The Council decided to refer the matter to their General Purposes Committee which, after discussion, asked the Town Clerk to write to other towns with Turkish Baths in order to help them with their decision.

On 16 November, the Town Clerk reported that he had received replies from Bolton, Birmingham, Cardiff, Dewsbury, Gloucester, Leeds, Leamington Spa, Sheffield, Southampton, Stafford and Walsall. However, after these had been discussed, the committee resolved that they 'cannot see their way to entertain the proposal...'

The company continued running the baths themselves for a few more years but some time around 1902 they decided to lease them to John James Lewis, who had been their Baths Manager for the previous four years.

In 1909 the company made a small profit of just under £80. But although there was a loss the following year, things began to improve until they were making profits of over £290 in each of the three years 1916-18.

However, in 1919, just after the end of World War I, attendance plummeted and there was a loss in each of the three following years. The company decided that the baths must close.


TNA: PRO: BT31 15529/45564

1895 Memorandum of Association: 9 October
Capital: £5,000 divided into 5,000 shares of £1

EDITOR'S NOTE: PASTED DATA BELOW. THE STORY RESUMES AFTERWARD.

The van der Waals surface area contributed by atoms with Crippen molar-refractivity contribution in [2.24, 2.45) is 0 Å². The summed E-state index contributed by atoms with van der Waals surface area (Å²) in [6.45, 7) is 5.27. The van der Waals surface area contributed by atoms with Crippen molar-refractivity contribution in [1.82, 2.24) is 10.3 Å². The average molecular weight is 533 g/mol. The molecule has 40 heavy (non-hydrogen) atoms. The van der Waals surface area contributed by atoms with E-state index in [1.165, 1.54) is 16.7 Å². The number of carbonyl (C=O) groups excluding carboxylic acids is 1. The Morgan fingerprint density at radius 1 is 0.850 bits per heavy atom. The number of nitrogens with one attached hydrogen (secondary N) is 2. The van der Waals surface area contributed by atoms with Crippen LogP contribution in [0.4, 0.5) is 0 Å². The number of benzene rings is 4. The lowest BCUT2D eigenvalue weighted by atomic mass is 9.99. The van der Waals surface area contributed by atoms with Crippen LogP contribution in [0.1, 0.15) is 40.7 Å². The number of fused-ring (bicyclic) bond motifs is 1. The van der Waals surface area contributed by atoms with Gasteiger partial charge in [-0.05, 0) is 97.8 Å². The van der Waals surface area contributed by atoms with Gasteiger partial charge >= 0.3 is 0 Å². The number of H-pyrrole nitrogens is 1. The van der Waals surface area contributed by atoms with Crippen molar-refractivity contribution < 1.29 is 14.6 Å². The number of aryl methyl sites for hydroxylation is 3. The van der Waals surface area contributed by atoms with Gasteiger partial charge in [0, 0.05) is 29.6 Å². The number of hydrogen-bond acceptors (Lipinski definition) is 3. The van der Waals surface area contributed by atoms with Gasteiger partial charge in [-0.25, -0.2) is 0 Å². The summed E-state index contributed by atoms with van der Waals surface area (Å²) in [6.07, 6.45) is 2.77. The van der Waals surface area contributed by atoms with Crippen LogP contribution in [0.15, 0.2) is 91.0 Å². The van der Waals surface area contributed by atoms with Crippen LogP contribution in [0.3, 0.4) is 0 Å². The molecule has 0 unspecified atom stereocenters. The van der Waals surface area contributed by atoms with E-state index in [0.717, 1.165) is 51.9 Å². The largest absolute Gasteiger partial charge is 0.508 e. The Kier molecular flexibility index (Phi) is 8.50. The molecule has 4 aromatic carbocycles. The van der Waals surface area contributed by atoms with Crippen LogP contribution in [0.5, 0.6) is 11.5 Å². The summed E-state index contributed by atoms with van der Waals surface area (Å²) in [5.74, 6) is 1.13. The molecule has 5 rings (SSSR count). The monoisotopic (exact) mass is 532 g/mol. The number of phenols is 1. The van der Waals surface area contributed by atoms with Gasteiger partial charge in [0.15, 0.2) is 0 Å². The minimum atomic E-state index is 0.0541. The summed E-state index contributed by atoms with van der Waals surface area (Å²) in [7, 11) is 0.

Secretary: Archibald Gardener
Objects include: to acquire land and premises at Ingles Road
Registered Office: 8a Cheriton Gardens (Office of Secretary)
Agreement: between John Lacey Davies, and the Company, to purchase his land for building a Turkish Baths, for a consideration of £5,000 comprising £3,000 cash and £2,000 by allotment of 1,000 Preference Shares numbered from 1 to 1,001.
Davies to be Managing Director of the Company without fee for one year.
Completed: 25 November.

1896 Directors:
Booker, John Harrocks (Retired merchant)
Davies, John Lacey (Retired civil engineer)
Le Grice, Frederick Swaine (Colonel)
Tyson, William Joseph, MP
Architect: Andrew Bromley
Secretary: Archibald Gardener (7 March)

1899 Directors:
Bromley, Andrew (Architect)
Hall, Frederic (Solicitor)
Ralph, Frederich (Restaurant & hotel proprietor)
Warnpack, Charles Constant (Hotel proprietor)
Secretary: Archibald Gardener (18 January)

1901 Directors:
Bromley, Andrew (Architect)
Hall, Frederic (Solicitor)
Ralph, Frederich (Restaurant & hotel proprietor)
Warnpack, Charles Constant (Hotel proprietor)
Average number of shareholders: 45

1907 Directors:
Bromley, Andrew
Hall, Frederic
Ralph, Frederich
Warnpack, Charles Constant

1915 Directors:
Bromley, Andrew (Architect)
Hall, Frederic (Solicitor)
Ralph, Frederich (Restaurant & hotel proprietor)
Warnpack, Charles Constant (Hotel proprietor)

1921 Directors:
Hall, Frederic (Solicitor)
Ralph, Frederich (Restaurant & hotel proprietor)
Warnpack, Charles Constant (Hotel proprietor)

1923 Registered Office: Bowerie Chambers (1 February)
Extraordinary Meeting for winding up company
Liquidator: Frederic Hall

1924 Wound up: 29 April


This page last updated 20 November 2015

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Statement of accounts, 1898

Letter to Preference Shareholders

Summary of balance sheets

Preference Share certificate

Logo

Victorian Turkish Baths: their origin, development, and gradual decline